In both films, charismatic lead actors carry otherwise lackluster scripts, which are more interested in mimicking or updating teen-movie tropes than devising an original aesthetic. Both movies make clear enough, though, the absurd cruelty of the U.S.’s various stringent policies on reproductive healthcare, and the psychic and material difficulties imposed by living under the absolute authority of religious conservative parents, no matter how much those parents may love you. They also insist upon the importance of friendship and solidarity in the face of injustice.
Eliza Hittman’s Never Rarely Sometimes Always (2020), the best film of this bunch—and the first to be released—deals again with very similar themes. It’s a drama, yet genre is not what makes the film rise above. Hittman is interested in how reproductive rights are entangled with young women’s rights and freedom more generally, and in how the relationships young women form with one another depend on some unspoken knowledge of how that freedom is withheld or denied. Bodily autonomy, including freedom from abuse and judgment, becomes central in the film, which follows a young girl, Autumn (Sidney Flanigan), and her cousin Skylar (Talia Ryder) as they travel from rural Pennsylvania to New York City by bus so Autumn can get an abortion at a Planned Parenthood where Autumn won’t need parental consent to undergo the procedure.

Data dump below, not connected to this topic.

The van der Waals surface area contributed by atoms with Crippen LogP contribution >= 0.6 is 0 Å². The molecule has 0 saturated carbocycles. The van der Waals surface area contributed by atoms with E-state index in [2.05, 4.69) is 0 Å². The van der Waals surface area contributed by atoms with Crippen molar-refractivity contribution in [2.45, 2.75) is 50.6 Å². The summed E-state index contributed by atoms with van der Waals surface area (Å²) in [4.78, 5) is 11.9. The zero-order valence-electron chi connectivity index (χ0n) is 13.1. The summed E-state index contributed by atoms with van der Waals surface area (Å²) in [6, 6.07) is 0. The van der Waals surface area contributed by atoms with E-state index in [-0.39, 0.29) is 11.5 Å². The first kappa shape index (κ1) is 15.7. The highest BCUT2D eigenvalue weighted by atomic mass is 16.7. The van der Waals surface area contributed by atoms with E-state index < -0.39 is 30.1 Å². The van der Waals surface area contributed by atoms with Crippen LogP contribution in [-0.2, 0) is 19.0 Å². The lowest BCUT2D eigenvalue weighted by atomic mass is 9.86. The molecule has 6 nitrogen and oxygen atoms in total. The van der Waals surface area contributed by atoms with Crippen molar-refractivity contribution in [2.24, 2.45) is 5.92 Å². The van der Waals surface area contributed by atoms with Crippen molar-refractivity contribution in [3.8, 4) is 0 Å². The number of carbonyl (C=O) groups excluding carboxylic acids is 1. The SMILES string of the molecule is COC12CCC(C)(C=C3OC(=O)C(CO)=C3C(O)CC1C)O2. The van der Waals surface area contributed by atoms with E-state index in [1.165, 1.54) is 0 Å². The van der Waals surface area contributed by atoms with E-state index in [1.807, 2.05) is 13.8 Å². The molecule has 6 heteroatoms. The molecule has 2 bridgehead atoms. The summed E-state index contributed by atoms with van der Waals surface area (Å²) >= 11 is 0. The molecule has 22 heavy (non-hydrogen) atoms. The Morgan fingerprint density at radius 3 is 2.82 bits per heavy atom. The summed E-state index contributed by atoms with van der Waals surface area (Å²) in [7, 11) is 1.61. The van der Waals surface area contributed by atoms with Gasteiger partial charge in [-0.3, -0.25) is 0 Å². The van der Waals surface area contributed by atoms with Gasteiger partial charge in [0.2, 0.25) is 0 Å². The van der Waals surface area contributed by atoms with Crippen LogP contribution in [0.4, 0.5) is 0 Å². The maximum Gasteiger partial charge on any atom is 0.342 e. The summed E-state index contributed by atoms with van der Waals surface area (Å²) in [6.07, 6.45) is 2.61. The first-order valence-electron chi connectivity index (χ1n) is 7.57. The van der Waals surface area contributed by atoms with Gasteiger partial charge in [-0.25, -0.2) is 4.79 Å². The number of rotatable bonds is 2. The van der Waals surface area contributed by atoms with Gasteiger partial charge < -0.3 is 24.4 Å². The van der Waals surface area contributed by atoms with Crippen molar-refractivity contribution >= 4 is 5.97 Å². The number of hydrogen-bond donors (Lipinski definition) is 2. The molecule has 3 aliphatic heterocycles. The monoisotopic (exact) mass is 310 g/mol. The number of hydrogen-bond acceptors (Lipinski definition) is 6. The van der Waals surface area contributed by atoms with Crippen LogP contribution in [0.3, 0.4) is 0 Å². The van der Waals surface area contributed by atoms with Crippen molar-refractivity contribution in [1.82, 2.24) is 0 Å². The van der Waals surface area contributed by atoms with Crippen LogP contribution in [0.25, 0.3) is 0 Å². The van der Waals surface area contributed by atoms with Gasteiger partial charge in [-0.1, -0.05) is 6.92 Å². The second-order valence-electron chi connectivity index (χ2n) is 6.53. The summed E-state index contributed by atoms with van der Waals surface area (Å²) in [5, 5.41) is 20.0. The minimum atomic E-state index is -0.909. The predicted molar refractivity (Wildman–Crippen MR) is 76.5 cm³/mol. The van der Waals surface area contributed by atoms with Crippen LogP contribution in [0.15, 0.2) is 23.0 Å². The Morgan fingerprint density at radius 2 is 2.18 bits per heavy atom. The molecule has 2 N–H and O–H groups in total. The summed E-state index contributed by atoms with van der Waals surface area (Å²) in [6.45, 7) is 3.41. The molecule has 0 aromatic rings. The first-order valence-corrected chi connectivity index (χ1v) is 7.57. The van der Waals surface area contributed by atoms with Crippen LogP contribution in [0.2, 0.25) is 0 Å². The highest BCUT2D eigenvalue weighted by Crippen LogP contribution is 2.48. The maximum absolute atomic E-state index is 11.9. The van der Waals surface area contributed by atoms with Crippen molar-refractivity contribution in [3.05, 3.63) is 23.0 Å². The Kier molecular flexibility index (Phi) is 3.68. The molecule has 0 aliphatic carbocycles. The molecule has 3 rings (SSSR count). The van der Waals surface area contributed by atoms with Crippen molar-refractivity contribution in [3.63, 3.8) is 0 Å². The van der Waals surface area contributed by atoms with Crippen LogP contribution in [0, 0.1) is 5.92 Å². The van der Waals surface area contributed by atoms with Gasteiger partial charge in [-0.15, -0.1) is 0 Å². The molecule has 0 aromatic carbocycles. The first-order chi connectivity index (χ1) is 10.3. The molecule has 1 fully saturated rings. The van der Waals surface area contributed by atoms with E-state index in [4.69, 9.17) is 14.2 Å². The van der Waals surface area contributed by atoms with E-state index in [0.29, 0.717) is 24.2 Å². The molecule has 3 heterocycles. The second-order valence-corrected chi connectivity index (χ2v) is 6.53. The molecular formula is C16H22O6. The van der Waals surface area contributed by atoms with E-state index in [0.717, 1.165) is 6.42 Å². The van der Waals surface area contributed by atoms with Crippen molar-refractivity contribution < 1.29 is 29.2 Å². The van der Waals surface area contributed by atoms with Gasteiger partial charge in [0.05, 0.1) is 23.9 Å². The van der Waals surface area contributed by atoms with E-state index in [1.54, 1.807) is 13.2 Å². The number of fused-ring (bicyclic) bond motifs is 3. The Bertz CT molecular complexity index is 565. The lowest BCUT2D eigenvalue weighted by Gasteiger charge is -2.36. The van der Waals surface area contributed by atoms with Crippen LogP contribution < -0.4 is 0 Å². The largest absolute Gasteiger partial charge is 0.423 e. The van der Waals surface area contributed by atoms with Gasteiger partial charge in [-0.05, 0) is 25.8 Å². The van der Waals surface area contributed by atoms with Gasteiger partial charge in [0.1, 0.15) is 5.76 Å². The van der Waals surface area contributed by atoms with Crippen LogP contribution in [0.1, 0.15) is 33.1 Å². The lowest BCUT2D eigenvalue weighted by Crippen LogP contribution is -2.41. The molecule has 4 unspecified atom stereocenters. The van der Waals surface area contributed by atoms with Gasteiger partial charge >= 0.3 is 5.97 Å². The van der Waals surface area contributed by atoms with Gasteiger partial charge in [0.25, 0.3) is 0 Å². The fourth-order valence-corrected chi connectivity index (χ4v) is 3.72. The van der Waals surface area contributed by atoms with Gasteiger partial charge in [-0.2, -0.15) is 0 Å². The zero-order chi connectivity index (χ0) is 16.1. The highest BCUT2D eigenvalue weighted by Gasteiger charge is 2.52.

Hittman’s camera stays close to the two girls, transfixed in their orbit; they build a kind of protective energy around themselves, however provisional. There’s a kind of magic about their experience, even though no miracles happen. Never Rarely is the only film of these three that deals head-on with money, and the economics of owning your own body (though Plan B briefly flirts with the idea of selling one’s body in order to secure resources). Hittman makes no attempts to dally in popularized visions of teen existence, forgoing imagined Gen Z cultural touchpoints for a more naturalistic experience of how two young girls from rural America would express (or not express) themselves.
It’s admittedly harder to do this sort of thing in a straight comedy, to write jokes that don’t depend on current trends or whatever older people think is weird about younger people. Yet all these abortion road trip films work best where they consider how uniquely belabored teenagers are by the assault on reproductive rights, how they’re dependent on the whim or morality of adults to determine what little of their own lives they have to themselves. Whatever genres filmmakers choose, there’s plenty of potential here—especially given the incredible fight ahead.
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Published at Fri, 28 May 2021 18:06:38 +0000